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NEW YORK, Sept 3 (Reuters) - Qualcomm Inc (QCOM.O) is seeing some signs that customers are becoming slower to upgrade their cell phones, Chief Executive Paul Jacobs said in an interview with cable television network CNBC on Wednesday.
The comment sent Qualcomm stock down 2 percent and cell phone maker Nokia NOK1V.HE down 4 percent. Shares of Motorola Inc MOT.N and Research In Motion RIM.TORIMM.O also fell, as did wireless chip maker Texas Instruments Inc TXN.N as investors worried about holiday phone demand.
“We’re seeing some evidence there’s a lengthening of replacement cycles,” Jacobs said, explaining that customers appeared to be holding onto their phones longer in developed markets such as Japan and South Korea.
Jacobs said consumers tended to keep the same phone anywhere from a year to two years, depending on the region.
Jefferies & Co analyst Bill Choi said the comment, which he believes could also be applied to the United States, fueled worries among investors who are already anxious to know whether phone demand would meet the typically high expectations for the upcoming holiday shopping period.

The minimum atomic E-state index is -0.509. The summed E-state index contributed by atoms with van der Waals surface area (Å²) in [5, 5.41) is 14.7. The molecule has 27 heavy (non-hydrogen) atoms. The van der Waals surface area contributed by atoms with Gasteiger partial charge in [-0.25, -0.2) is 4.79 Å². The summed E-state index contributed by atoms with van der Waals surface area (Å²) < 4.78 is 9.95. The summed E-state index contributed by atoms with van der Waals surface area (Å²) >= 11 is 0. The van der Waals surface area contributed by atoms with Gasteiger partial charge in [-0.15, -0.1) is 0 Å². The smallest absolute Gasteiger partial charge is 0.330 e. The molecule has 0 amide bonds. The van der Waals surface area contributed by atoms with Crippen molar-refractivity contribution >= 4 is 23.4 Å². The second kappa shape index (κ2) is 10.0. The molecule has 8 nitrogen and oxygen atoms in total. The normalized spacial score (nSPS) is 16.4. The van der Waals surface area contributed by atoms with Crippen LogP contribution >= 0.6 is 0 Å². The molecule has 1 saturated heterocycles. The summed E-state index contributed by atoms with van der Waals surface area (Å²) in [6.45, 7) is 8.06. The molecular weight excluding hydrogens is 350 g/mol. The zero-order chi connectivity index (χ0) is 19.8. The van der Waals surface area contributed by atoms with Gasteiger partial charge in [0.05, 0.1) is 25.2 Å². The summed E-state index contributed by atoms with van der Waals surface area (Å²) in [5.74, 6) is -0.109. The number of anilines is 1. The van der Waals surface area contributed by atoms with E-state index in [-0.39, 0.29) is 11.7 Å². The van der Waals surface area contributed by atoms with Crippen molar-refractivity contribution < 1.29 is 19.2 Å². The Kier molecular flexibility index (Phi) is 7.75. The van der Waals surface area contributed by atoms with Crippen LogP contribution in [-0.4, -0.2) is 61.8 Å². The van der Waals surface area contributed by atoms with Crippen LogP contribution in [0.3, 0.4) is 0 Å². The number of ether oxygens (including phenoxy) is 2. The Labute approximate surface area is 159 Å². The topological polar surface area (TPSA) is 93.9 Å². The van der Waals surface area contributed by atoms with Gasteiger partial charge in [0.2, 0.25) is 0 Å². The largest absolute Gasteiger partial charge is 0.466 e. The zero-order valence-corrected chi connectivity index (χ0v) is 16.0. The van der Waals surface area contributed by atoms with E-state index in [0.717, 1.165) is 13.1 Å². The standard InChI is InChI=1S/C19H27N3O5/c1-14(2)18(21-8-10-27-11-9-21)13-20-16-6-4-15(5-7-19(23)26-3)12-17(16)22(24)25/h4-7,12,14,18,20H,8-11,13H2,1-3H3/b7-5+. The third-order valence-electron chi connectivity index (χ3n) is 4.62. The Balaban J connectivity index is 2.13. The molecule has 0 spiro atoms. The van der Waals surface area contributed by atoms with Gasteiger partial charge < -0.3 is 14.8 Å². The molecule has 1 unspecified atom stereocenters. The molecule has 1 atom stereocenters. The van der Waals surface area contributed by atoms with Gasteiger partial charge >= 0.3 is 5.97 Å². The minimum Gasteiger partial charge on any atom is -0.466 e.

“People are nervous about what happens to handset demand,” Choi said. “That probably got stirred up by the Qualcomm comments.”
If demand is weak, companies now ramping up production for a busy season could be left with phone inventories, he said.
Nokia’s U.S. shares were down $1, or 4 percent, at $23.45, while Motorola was off 4 cents at $9.47, both on the New York Stock Exchange.
Qualcomm shares were down $1.07, or more than 2 percent, to $50.10 on Nasdaq. Its biggest rival, TI, saw its shares fall 53 cents, or 2 percent, to $23.90 on the NYSE.
RIM stock was off $1, or nearly 1 percent, at $117.35 on Nasdaq, where Palm Inc was down 14 cents, or almost 2 percent, at $8.31. (Reporting by Sinead Carew, editing by Gerald E. McCormick and Lisa Von Ahn)